Is the medicine killing the patient? Academic eligibility rules for high school athletes

Paul Ambrose Collins, Fordham University

Abstract

This study was designed to analyze the effect that academic eligibility rules have on high school student-athletes. The problem to investigate in this research project is the impact academic eligibility rules have on the behavior and motivation of student-athletes. This study looks at two states with contrasting eligibility policies. New Jersey, a state with a mandated policy of passing 27.5 credits (13.75 per semester) is far more restrictive than New York State which requires a student to take four courses plus physical education. How do these respective policies impact on the academic achievement of student-athletes? ^ This research project, using a minicase-study method, investigated four schools, two in New Jersey and two in New York, to analyze the effects of academic eligibility rules on the student-athletes. Since New Jersey's rules on eligibility are more restrictive, the impact of these rules should vary to some degree on the students' academic performance. ^ The research found that the New Jersey athletes used in the study were motivated to work harder on their studies. The New York athletes, realizing they could participate in sports without passing their subjects, were less inclined to worry about achieving in the classroom. Given the limitations of this research project, it was apparent that when pushed to do better and told if they do not pass, they do not play, students rose to the occasion and passed their subjects. ^ It is recommended that educators not let the student-athletes exploit the system and coaches should not exploit the athletes. In fairness, these rules should extend to all extracurricular activities (e.g., band members, debate teams). ^ Among future studies recommended are (a) to have each state survey its member schools to see how these rules impact on the academic performance of the student-athletes, and (b) to examine how many athletes are adversely affected by academic eligibility rules. ^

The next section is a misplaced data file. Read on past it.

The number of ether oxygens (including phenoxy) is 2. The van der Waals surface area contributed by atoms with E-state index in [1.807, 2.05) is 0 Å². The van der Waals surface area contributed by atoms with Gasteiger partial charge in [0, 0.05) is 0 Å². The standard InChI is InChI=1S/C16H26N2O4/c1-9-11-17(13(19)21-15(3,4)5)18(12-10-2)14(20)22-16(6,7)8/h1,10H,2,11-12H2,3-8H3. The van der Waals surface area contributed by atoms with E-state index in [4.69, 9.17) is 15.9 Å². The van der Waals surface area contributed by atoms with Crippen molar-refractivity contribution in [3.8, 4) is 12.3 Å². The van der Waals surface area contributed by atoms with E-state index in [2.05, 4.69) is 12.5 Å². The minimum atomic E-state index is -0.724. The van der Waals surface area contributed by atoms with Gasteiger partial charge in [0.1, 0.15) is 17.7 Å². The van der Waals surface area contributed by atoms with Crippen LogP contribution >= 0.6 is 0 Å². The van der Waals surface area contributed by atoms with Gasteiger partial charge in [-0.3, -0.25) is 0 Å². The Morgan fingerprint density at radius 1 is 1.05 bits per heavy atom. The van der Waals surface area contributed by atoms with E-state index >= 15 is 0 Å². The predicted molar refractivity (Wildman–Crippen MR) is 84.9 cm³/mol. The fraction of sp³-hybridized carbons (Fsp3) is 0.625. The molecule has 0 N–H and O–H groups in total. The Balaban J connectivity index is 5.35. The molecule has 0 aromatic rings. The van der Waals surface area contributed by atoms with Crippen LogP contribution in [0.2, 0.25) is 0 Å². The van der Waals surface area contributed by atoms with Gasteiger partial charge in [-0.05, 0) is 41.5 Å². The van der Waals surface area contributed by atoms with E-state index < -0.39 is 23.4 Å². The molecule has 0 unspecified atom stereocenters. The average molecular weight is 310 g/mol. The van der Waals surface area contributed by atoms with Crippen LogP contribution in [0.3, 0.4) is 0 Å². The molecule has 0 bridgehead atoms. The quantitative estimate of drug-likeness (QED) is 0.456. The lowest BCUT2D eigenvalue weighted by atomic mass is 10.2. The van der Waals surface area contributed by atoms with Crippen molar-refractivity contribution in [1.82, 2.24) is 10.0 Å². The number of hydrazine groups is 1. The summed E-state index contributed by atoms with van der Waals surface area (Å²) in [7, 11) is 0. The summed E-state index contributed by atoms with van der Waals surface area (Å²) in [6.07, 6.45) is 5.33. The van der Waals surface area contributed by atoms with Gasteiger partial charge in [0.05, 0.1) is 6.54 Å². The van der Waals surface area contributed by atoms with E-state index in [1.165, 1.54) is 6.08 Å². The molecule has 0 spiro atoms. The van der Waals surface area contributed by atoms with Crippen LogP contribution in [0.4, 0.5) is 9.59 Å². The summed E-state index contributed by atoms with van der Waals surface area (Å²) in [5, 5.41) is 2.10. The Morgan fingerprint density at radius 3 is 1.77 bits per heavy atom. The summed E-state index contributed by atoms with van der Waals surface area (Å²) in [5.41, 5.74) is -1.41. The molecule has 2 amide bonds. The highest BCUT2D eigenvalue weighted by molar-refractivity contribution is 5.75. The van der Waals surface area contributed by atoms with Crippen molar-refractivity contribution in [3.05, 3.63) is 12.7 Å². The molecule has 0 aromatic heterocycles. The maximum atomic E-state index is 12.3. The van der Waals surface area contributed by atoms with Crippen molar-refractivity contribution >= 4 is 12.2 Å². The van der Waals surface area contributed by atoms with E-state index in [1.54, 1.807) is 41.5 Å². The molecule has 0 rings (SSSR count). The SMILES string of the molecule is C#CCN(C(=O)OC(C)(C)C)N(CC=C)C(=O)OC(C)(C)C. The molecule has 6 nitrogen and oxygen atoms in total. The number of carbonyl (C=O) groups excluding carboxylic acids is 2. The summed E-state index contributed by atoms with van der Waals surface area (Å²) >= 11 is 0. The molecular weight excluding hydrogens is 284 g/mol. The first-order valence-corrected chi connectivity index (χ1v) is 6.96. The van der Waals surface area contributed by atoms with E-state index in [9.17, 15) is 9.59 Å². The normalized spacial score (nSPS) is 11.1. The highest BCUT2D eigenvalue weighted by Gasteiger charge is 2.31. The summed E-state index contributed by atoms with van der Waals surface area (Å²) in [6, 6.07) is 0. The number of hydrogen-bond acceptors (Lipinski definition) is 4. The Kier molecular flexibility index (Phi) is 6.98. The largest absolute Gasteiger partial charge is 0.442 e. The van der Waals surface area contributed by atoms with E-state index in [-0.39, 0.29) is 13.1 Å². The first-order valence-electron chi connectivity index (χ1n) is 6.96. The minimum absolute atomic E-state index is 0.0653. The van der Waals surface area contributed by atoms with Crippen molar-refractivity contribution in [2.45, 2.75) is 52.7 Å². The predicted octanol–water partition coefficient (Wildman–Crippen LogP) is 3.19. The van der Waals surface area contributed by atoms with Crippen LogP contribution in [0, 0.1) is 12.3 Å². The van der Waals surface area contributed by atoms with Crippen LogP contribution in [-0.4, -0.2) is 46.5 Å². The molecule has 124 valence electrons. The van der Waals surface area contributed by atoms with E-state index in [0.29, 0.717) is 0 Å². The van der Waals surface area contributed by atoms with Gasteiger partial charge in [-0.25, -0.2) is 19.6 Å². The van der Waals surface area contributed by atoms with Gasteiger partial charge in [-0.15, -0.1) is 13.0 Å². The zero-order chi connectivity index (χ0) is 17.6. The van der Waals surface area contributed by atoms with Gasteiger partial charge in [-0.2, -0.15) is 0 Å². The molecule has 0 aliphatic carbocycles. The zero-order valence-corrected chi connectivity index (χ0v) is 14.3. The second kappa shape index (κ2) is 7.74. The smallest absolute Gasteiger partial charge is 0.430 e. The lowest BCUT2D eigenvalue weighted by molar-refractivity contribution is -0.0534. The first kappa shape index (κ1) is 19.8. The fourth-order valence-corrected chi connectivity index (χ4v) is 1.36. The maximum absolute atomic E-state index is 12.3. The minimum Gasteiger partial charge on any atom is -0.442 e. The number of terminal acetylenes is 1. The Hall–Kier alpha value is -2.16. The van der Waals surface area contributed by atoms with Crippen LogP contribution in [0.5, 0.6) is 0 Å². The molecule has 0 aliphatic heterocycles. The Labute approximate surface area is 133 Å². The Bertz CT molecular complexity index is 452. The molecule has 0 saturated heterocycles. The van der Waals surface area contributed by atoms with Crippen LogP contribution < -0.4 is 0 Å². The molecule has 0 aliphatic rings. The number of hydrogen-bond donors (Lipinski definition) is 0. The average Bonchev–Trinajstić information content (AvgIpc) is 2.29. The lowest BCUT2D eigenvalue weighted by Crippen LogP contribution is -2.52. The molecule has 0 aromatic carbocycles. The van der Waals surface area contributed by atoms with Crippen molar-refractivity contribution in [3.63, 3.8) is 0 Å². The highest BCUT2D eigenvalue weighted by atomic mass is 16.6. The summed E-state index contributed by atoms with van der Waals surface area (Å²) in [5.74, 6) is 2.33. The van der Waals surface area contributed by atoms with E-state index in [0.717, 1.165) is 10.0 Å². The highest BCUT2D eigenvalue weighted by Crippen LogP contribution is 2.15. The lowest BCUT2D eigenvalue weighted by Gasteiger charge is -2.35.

Subject Area

Education, Administration|Education, Physical|Recreation

Recommended Citation

Paul Ambrose Collins, "Is the medicine killing the patient? Academic eligibility rules for high school athletes" (January 1, 1996). ETD Collection for Fordham University. Paper AAI9947860.
http://fordham.bepress.com/dissertations/AAI9947860

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